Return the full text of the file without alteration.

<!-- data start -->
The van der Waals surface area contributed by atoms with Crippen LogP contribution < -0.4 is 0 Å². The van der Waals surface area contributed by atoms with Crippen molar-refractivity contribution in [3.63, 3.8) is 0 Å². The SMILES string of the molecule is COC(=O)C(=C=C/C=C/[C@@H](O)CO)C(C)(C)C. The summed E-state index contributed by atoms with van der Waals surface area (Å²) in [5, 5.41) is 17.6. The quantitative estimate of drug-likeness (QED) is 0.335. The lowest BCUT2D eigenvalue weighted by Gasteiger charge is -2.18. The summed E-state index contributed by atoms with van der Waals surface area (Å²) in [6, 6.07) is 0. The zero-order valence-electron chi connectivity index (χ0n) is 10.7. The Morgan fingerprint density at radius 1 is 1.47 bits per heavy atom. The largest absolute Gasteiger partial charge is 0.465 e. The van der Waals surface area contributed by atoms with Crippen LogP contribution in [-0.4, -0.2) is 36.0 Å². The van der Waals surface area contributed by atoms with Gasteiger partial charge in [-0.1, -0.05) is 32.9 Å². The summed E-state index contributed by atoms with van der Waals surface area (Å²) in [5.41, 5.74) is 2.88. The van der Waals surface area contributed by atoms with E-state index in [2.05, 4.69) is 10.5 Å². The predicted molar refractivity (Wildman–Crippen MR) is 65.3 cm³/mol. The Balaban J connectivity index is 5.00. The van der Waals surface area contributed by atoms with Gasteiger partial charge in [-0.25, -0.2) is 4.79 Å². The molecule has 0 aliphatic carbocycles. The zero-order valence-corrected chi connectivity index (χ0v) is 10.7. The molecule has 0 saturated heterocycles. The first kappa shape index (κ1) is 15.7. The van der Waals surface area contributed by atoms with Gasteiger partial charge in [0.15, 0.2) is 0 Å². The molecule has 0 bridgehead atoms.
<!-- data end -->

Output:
The van der Waals surface area contributed by atoms with Crippen LogP contribution < -0.4 is 0 Å². The van der Waals surface area contributed by atoms with Crippen molar-refractivity contribution in [3.63, 3.8) is 0 Å². The SMILES string of the molecule is COC(=O)C(=C=C/C=C/[C@@H](O)CO)C(C)(C)C. The summed E-state index contributed by atoms with van der Waals surface area (Å²) in [5, 5.41) is 17.6. The quantitative estimate of drug-likeness (QED) is 0.335. The lowest BCUT2D eigenvalue weighted by Gasteiger charge is -2.18. The summed E-state index contributed by atoms with van der Waals surface area (Å²) in [6, 6.07) is 0. The zero-order valence-electron chi connectivity index (χ0n) is 10.7. The Morgan fingerprint density at radius 1 is 1.47 bits per heavy atom. The largest absolute Gasteiger partial charge is 0.465 e. The van der Waals surface area contributed by atoms with Crippen LogP contribution in [-0.4, -0.2) is 36.0 Å². The van der Waals surface area contributed by atoms with Gasteiger partial charge in [-0.1, -0.05) is 32.9 Å². The summed E-state index contributed by atoms with van der Waals surface area (Å²) in [5.41, 5.74) is 2.88. The van der Waals surface area contributed by atoms with E-state index in [2.05, 4.69) is 10.5 Å². The predicted molar refractivity (Wildman–Crippen MR) is 65.3 cm³/mol. The Balaban J connectivity index is 5.00. The van der Waals surface area contributed by atoms with Gasteiger partial charge in [-0.25, -0.2) is 4.79 Å². The molecule has 0 aliphatic carbocycles. The zero-order valence-corrected chi connectivity index (χ0v) is 10.7. The molecule has 0 saturated heterocycles. The first kappa shape index (κ1) is 15.7. The van der Waals surface area contributed by atoms with Gasteiger partial charge in [0.15, 0.2) is 0 Å². The molecule has 0 bridgehead atoms.